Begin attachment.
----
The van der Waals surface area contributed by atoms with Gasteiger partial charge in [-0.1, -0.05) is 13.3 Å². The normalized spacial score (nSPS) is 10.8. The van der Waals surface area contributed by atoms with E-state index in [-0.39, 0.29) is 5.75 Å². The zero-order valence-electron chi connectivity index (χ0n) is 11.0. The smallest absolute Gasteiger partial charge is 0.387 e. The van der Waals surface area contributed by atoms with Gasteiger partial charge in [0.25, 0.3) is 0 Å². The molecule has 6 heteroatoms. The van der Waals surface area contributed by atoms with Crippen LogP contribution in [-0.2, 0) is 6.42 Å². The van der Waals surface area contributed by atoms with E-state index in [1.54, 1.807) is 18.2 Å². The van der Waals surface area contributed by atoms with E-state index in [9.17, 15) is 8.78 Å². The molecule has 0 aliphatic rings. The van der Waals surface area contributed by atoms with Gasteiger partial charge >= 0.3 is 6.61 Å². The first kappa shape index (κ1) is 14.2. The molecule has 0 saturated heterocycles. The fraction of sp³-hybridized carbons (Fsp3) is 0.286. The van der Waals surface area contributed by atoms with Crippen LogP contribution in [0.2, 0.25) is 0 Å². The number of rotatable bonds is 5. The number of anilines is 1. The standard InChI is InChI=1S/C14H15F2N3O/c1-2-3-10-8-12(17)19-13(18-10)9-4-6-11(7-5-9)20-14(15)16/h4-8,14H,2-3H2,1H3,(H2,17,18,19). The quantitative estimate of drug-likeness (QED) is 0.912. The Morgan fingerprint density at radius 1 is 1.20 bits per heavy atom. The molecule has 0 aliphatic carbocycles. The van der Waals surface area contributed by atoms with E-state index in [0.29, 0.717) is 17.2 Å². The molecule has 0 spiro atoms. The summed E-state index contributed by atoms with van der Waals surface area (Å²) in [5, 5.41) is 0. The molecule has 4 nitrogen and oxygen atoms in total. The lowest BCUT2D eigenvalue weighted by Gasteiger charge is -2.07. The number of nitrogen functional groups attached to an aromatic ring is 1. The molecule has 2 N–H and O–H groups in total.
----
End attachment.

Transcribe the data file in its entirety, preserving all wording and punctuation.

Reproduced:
The van der Waals surface area contributed by atoms with Gasteiger partial charge in [-0.1, -0.05) is 13.3 Å². The normalized spacial score (nSPS) is 10.8. The van der Waals surface area contributed by atoms with E-state index in [-0.39, 0.29) is 5.75 Å². The zero-order valence-electron chi connectivity index (χ0n) is 11.0. The smallest absolute Gasteiger partial charge is 0.387 e. The van der Waals surface area contributed by atoms with Gasteiger partial charge in [0.25, 0.3) is 0 Å². The molecule has 6 heteroatoms. The van der Waals surface area contributed by atoms with Crippen LogP contribution in [-0.2, 0) is 6.42 Å². The van der Waals surface area contributed by atoms with E-state index in [1.54, 1.807) is 18.2 Å². The van der Waals surface area contributed by atoms with E-state index in [9.17, 15) is 8.78 Å². The molecule has 0 aliphatic rings. The van der Waals surface area contributed by atoms with Gasteiger partial charge >= 0.3 is 6.61 Å². The first kappa shape index (κ1) is 14.2. The molecule has 0 saturated heterocycles. The fraction of sp³-hybridized carbons (Fsp3) is 0.286. The van der Waals surface area contributed by atoms with Crippen LogP contribution in [0.2, 0.25) is 0 Å². The number of rotatable bonds is 5. The number of anilines is 1. The standard InChI is InChI=1S/C14H15F2N3O/c1-2-3-10-8-12(17)19-13(18-10)9-4-6-11(7-5-9)20-14(15)16/h4-8,14H,2-3H2,1H3,(H2,17,18,19). The quantitative estimate of drug-likeness (QED) is 0.912. The Morgan fingerprint density at radius 1 is 1.20 bits per heavy atom. The molecule has 0 aliphatic carbocycles. The van der Waals surface area contributed by atoms with E-state index in [0.29, 0.717) is 17.2 Å². The molecule has 0 spiro atoms. The summed E-state index contributed by atoms with van der Waals surface area (Å²) in [5, 5.41) is 0. The molecule has 4 nitrogen and oxygen atoms in total. The lowest BCUT2D eigenvalue weighted by Gasteiger charge is -2.07. The number of nitrogen functional groups attached to an aromatic ring is 1. The molecule has 2 N–H and O–H groups in total.